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Sexual ethics: Healthy sexuality ? Discussing normative affiliations of the concept

Sexual ethics: Healthy sexuality ? Discussing normative affiliations of the concept

My research of philosophical sexual ethics aims at morally neutral and transparent conceptions in the field of sexuality. The concept of “healthy sexuality” is nowadays widely used in context of sexual well-being. Unfortunately the concept also carries normative potential that can be used to control and confine both personal expressions of sexuality and sexual culture in general. I analyse the concept using philosopher Alan Soble’s work as a basis.

Soble shows how the idea of health depends strongly on culturerelated ideas of value, functionality, impairment and normality. I use contemporary examples of medical and public discussion to show how health-arguments are used inappropriately mixing values with factual claims. The most vulnerable area for misguided evaluation is mental health.
Psychiatric definitions for mental disorders include several sexual preferences which are unusual. Healthy sexuality is too often correlated with value-laden idea of normality. For some groups and individuals health has become a smokescreen, which is used to further political or religious agendas against sexual minorities. As a result of my ethical research I present
some suggestions, how the concept of sexual health should be handled.
First, statistical normality or presumed naturality of sexual preferences cannot be a basis for evaluating health. Second, interfering in someones sexuality must be guided by ethical decisions or patient’s requests, not by patronising or referring to some view of healthy sexuality. Summing up, sexual health must be understood as a thin baseline of conditions that supports individuals capability to self-direct her sexuality.
 

Speakers: Tommi Paalanen
Areas of Interest / Categories: Mental Health, Sexual Ethics, WAS 2009, Well Being

WAS 2009

Infertile couples who undergo treatment: experiences of the consequences on sexuality

About 10-15 % of adults have the experience of not getting pregnant, when they have a wish to have a child. For some, this life situation is resolved spontaneously. Some undergo investigation, followed by varying treatments, resulting in a child, some adopt, and for others this situation is permanent, and without a solution. When this is the case, existential questions often arise. Earlier studies show that couples who become parent after IVF-treatment are just as content, or more, with their relationships and sexuality compared to parent who conceived spontaneously. Little is known about the couples who continue their relation without a child. Clinical experiences are that many women and men struggle with questions concerning the meaning of sexuality.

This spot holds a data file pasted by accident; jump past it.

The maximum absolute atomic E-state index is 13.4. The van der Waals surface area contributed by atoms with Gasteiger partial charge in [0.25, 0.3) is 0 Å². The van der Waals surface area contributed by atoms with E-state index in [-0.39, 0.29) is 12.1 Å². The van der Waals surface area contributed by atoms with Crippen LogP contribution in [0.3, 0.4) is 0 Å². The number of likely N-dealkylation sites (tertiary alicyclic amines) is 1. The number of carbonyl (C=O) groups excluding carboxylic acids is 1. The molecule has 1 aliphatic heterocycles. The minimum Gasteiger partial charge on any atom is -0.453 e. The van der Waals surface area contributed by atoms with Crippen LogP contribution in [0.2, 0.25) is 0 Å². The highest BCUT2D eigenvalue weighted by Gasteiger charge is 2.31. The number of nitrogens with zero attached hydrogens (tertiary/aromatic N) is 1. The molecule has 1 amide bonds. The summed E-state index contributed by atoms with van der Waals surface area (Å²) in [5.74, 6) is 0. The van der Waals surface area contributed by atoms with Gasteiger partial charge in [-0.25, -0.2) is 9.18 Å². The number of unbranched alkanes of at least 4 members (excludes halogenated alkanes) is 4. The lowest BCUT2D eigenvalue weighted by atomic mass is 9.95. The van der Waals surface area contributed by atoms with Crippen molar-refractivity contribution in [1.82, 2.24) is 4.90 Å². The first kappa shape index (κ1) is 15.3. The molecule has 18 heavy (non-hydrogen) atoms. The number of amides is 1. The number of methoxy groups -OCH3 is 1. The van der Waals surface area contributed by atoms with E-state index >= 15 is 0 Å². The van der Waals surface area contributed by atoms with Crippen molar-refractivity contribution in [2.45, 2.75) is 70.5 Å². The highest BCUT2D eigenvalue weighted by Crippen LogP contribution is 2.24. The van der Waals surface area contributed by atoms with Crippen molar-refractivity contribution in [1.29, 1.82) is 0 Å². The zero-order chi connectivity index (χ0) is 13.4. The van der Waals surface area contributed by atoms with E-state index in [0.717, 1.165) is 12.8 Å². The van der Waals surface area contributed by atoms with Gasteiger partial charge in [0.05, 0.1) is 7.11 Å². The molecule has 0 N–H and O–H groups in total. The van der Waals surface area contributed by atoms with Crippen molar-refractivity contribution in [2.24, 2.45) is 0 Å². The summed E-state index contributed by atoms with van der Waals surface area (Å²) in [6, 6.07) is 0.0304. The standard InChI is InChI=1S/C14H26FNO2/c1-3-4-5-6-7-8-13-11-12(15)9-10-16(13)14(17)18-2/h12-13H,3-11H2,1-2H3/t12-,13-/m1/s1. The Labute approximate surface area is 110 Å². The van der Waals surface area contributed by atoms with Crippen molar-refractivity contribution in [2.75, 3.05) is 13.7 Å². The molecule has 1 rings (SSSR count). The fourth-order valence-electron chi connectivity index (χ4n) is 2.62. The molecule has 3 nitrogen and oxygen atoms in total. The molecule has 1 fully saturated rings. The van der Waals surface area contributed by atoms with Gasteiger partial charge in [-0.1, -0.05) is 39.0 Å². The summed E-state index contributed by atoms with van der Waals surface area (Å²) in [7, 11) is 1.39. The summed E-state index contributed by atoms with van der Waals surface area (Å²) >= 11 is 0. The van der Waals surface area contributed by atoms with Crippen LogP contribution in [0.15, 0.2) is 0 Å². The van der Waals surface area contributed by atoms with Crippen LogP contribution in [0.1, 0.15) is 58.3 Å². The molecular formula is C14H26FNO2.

Non formal sexual rights education and sexual pleasure: experiences from a grassroots training program in Turkey

In the framework of the Coalition for Sexual and Bodily Rights in Muslim Societies (CSBR) experience to promote sexual, bodily and reproductive health and rights, this paper will explore women's approach to sexuality, sexual health, sexual rights, and sexual pleasure based on the experience of the Human Rights Education Program for Women (HREP) in Turkey, implemented in 42 cities. The paper will contexualize sexual health and rights in Muslim societies through a human rights approach, drawn on experiences of grassroots movement for women in Turkey, in a context where efforts to promote SRHR contend with patriarchal norms and taboos around sexuality. 

Furthering reproductive rights of women in rural India & the impediments

Legal education in rural India which circumscribes rights of women with special focus on reproductive rights, rape laws, female feticide, domestic violence, child marriage etc. has played a pivotal role in translating these rights into practice. This has been possible through innovative legal education drives which have identified a set of para-legal women who act as reservoirs of knowledge and are adequately equipped to handle instances of violation of such rights.

Awareness, knowledge and willingness to deal with sexual education among students in academic colleges of education in Israel

It is commonly accepted that sex education should start at early age. Most teachers hold positive attitudes towards programs on sex education, but some surveys showed a discrepancy between overt attitudes towards sex education and willingness to practice this as part of the professional duty.

A comparative analysis of understandings of sexual behaviour among key stakeholders in UK secondary schools

In many school settings, adolescent sexuality has been discussed largely in terms of sexual behaviour and risk. Little attention has been given to the positive aspects of sexuality and sexual expression. This study sought to explore how key stakeholders in three secondary schools in the UK understand youth sexual behaviours. 

The African studies on the impact of circumcision on HIV

Does circumcision reduce the risk of HIV transmission? Relationship between male circumcision and HIV infection based on randomized, controlled intervention trial in three

Sexuality and LUTS: an Asian perspective